Hamilton Herald Masthead


Front Page - Friday, February 27, 2015

Let’s eat Phil!

Kay's Cooking Corner

Kay Bona

This past week and weekend have me thinking that the renown, not-so-accurate Punxsutawney Phil of Gobbler’s Knob, Pa., was right – we do have six more weeks of winter. At least it’s looking that way outside today.

As I sit here writing this column, I’m occasionally glancing outside and watching the snow flurrying about. I really don’t mind the snow. What I mind is the ice that’s already covering the ground. There’s about an inch of it covering my patio, making it look like a skating rink. If I were younger, I’d be having all kinds of fun! But I’m not, so I say, “That darn Phil!”

Speaking of ice, I have a story to share.

One of my daughters, April, fell last October and bummed her knee up pretty bad. She had to have ALC, Meniscus, and MCL surgical repair. It’s often referred to as the “Unhappy Triad” or “O’Donoghue’s Triad.” This blown knee surgery required her to be on crutches and wear a full-leg brace for quite a while. Not long after, she started a long stint of physical therapy.

About three to four weeks into her healing and PT, she slipped while exiting the shower and had to have more surgery, so the process started all over.

Last week, she was going into her PT building for an appointment. I guess this is where I need to mention that April is a soft-hearted pushover when it comes to elderly people and making sure they don’t need any help in any way. When she goes somewhere, it’s like her eyes automatically scout out elderly people.

So, as she was going into the building for her appointment, she spotted an elderly couple trying to get into their car parked in front of the building.

She said this couple should not have been out, and they should not have been driving. In her words, “It would be scary to see them out on a normal, sunny day, and here it was iced over.”

Anyway, being the “elderly aide” she is, she set in to help them settle into their car. Then it happened – again; she slipped, and down she went. She fell and hit so hard that she blacked out. She said when she came to, a crowd of people was bent over her, asking her questions and carrying on. Her response was, “Y’all just need to get back.”

They sat her up, got her in a wheelchair, and took her into the clinic. X-rays on her knee, which was in excruciating pain, determined that once again she had torn the MCL. So, back on with the full-leg brace.

She’s doing better, and the pain has subsided some, which is good, but she’s having a time with this knee, and the weather isn’t helping the situation at all.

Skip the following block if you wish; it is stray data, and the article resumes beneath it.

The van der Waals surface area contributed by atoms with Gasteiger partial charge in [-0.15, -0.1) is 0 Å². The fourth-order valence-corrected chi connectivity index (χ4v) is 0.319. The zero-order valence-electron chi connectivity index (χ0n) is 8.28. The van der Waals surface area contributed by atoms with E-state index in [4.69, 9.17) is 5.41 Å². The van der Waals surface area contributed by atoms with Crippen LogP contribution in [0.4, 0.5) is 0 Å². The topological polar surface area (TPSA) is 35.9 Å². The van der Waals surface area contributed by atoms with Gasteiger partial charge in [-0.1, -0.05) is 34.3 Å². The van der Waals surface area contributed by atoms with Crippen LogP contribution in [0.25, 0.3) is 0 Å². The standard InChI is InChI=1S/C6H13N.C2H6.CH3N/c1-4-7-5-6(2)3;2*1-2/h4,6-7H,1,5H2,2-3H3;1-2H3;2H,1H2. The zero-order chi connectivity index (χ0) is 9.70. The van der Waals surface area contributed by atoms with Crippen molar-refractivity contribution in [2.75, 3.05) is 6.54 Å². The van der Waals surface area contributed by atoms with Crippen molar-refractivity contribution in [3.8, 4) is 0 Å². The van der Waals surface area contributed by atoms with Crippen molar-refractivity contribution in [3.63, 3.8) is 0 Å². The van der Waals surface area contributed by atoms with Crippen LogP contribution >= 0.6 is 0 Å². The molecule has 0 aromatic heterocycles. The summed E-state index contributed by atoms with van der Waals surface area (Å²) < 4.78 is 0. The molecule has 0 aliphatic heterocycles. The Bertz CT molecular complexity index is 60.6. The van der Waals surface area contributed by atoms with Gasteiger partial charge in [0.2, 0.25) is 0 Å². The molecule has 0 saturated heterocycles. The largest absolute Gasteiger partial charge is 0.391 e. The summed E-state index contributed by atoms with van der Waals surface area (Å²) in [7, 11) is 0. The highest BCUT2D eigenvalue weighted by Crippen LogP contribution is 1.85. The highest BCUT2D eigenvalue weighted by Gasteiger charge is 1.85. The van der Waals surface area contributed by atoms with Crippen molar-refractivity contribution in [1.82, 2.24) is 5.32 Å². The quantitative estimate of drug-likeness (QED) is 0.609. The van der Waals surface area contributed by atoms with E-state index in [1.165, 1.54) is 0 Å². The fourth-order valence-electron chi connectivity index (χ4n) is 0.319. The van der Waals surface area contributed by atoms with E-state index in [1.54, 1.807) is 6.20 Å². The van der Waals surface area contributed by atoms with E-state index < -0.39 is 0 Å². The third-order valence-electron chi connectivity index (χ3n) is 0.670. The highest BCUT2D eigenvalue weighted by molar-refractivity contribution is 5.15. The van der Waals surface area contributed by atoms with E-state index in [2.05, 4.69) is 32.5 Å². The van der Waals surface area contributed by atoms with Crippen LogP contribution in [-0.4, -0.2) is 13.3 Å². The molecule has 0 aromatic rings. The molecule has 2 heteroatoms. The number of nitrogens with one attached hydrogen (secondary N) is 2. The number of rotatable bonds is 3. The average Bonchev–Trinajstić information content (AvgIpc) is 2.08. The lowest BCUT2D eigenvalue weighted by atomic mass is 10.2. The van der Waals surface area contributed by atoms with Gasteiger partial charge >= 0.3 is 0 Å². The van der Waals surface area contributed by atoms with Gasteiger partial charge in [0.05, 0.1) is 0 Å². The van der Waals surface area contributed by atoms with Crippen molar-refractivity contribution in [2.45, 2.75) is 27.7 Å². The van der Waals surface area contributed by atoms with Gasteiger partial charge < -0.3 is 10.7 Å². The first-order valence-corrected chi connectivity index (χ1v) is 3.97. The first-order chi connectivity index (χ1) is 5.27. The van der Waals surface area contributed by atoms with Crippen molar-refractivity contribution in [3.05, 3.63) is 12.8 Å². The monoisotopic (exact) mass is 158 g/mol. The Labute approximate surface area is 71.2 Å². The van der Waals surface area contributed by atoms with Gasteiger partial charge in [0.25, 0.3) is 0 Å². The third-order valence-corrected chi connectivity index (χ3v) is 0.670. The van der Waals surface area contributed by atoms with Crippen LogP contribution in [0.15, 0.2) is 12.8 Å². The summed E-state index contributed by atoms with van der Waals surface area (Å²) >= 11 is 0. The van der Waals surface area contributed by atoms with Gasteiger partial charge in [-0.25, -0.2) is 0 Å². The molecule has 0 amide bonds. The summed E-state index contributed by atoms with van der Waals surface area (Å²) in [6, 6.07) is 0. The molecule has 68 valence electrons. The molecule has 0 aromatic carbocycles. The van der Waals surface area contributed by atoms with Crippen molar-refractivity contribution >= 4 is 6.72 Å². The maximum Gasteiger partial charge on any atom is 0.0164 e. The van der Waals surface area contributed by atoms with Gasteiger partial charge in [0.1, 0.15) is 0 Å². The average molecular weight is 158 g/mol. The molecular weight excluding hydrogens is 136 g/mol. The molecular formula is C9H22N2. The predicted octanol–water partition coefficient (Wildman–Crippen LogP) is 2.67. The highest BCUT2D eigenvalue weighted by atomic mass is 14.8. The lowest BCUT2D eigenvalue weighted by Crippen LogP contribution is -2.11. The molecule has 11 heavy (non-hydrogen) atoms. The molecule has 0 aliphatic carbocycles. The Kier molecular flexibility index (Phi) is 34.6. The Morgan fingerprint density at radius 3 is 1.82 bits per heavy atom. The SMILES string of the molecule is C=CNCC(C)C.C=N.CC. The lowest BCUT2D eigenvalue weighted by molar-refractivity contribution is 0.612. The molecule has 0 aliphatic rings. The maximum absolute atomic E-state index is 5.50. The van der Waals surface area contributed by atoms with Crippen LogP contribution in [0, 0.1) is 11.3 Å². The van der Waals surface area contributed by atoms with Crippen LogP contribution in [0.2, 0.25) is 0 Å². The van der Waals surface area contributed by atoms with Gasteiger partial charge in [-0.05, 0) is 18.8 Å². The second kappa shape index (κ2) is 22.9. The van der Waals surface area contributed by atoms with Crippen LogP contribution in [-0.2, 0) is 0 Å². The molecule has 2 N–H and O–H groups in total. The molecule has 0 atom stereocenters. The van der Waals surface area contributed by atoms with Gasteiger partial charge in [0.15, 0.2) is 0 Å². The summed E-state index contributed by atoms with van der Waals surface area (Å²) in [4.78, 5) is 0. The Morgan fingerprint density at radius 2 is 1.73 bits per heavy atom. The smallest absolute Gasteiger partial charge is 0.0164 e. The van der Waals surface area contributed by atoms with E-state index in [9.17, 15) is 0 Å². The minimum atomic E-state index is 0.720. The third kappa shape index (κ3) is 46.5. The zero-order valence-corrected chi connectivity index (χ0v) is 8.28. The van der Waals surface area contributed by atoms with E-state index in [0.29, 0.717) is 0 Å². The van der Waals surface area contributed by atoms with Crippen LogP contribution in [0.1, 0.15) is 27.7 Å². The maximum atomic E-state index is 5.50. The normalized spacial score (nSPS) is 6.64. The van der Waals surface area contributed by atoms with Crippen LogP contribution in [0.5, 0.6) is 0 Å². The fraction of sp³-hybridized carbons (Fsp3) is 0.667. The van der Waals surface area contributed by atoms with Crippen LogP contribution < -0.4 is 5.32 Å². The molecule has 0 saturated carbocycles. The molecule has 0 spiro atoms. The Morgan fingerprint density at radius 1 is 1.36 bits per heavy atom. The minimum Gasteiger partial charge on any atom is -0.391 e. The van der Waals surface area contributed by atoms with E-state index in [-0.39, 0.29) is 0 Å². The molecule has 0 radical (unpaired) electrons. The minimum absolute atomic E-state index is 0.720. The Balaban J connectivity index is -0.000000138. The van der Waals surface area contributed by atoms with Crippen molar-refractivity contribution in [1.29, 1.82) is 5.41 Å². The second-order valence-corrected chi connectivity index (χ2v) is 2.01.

My recipe this week is for Groundhog Meatballs. I say, in honor of April and all the other people who are suffering with injuries due to this miserable weather – and the upcoming forecast – let’s eat Phil!

Groundhog Meatballs

1/2 medium onion, diced

4 cloves garlic, minced

1 tablespoon butter

2 pounds groundhog meat, off the bone, fat and tendons removed

1/2 pound bacon

1 egg

1/2 cup bread crumbs

1 teaspoon salt

1/4 teaspoon tarragon

1/8 teaspoon sage

1/8 teaspoon rosemary

5 tablespoons butter

1/4 cup cake flour, sifted

1 cup water

Ground black pepper

In skillet, over medium heat, sauté onion and garlic in tablespoon of butter until onions are translucent. Refrigerate until chilled.

Cut groundhog and bacon into one-inch pieces. Grind together evenly. Grind a second time to ensure even mixing. Mix egg thoroughly into the meat.

In a separate bowl, mix breadcrumbs, salt, and herbs. Mix meat and egg mixture with bread crumb and onion-garlic mixtures. Chill in refrigerator for one hour.

Remove mixture from refrigerator and form into one-inch balls.

In a frying pan over medium-high heat, brown the outside of the meat, turning regularly. Reduce heat to medium and cook until cooked through, turning occasionally. Remove meatballs from pan, onto serving tray. Reserve drippings.

Over medium heat, melt remaining butter with drippings. Reduce heat to low.

Add flour slowly to the pan, stirring constantly, until flour is mixed well. Add water slowly, stirring constantly, until mixed, making a rich gravy. Add salt and pepper to taste. Pour gravy over meatballs. Top with fresh Parmesan cheese.

Tomato-Lentil Soup

2 teaspoons olive oil

2 carrots, diced

1 large onion, diced

2 ribs celery, diced

6 ounces Baby Bell Mushrooms, quartered

3 cloves garlic, finely diced

1 28 ounce can diced tomatoes

1 teaspoon dried thyme

4 cups water

1/2 cup brown lentils, rinsed

1 tub Knorr Vegetable Broth

8 ounces chicken broth

Heat oil in large soup pot; add carrots, onion, and celery. Cook on medium heat until tender. Add mushrooms and garlic and cook about three minutes more.

Add remaining ingredients and bring to boil. Turn heat to simmer and cook until lentils are tender, about one hour. Top with freshly grated Parmesan and serve with piping hot multi-grain bread.


The second edition of “The Pennsylvania Game Commission’s Game Cookbook” offers several recipes for serving up a delicious plate of groundhog. According to the cookbook, groundhog (or woodchuck) is excellent table fare.

However, if you don’t have any groundhog, or woodchuck, meat on hand, maybe you should stick to the soup – it’ll warm you up regardless of the howling, snowy and icy weather outside!

Kay Bona is a staff writer for the Hamilton County Herald and an award-winning columnist and photographer. Contact her at kay@dailydata.com.